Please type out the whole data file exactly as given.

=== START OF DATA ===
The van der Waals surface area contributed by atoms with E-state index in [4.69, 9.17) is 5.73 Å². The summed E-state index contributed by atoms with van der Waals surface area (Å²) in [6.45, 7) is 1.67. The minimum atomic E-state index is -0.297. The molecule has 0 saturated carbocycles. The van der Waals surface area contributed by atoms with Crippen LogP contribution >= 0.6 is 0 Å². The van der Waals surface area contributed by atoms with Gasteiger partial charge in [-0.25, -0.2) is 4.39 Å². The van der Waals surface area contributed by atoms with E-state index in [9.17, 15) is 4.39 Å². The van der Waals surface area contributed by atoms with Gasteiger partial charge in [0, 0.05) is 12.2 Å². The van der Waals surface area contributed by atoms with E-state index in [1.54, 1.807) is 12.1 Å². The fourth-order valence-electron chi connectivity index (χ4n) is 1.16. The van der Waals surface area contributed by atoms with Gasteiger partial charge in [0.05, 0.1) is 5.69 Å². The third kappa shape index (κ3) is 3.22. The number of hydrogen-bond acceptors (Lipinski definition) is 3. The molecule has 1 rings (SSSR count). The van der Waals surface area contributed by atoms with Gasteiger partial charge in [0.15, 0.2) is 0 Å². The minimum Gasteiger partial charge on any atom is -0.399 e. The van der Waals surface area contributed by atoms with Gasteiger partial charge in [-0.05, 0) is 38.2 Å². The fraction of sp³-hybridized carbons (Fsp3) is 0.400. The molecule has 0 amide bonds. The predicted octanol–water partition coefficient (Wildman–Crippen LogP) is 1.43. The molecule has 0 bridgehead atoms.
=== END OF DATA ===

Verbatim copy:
The van der Waals surface area contributed by atoms with E-state index in [4.69, 9.17) is 5.73 Å². The summed E-state index contributed by atoms with van der Waals surface area (Å²) in [6.45, 7) is 1.67. The minimum atomic E-state index is -0.297. The molecule has 0 saturated carbocycles. The van der Waals surface area contributed by atoms with Crippen LogP contribution >= 0.6 is 0 Å². The van der Waals surface area contributed by atoms with Gasteiger partial charge in [-0.25, -0.2) is 4.39 Å². The van der Waals surface area contributed by atoms with E-state index in [9.17, 15) is 4.39 Å². The van der Waals surface area contributed by atoms with Gasteiger partial charge in [0, 0.05) is 12.2 Å². The van der Waals surface area contributed by atoms with E-state index in [1.54, 1.807) is 12.1 Å². The fourth-order valence-electron chi connectivity index (χ4n) is 1.16. The van der Waals surface area contributed by atoms with Gasteiger partial charge in [0.05, 0.1) is 5.69 Å². The third kappa shape index (κ3) is 3.22. The number of hydrogen-bond acceptors (Lipinski definition) is 3. The molecule has 1 rings (SSSR count). The van der Waals surface area contributed by atoms with Gasteiger partial charge in [0.15, 0.2) is 0 Å². The minimum Gasteiger partial charge on any atom is -0.399 e. The van der Waals surface area contributed by atoms with Gasteiger partial charge in [-0.05, 0) is 38.2 Å². The fraction of sp³-hybridized carbons (Fsp3) is 0.400. The molecule has 0 amide bonds. The predicted octanol–water partition coefficient (Wildman–Crippen LogP) is 1.43. The molecule has 0 bridgehead atoms.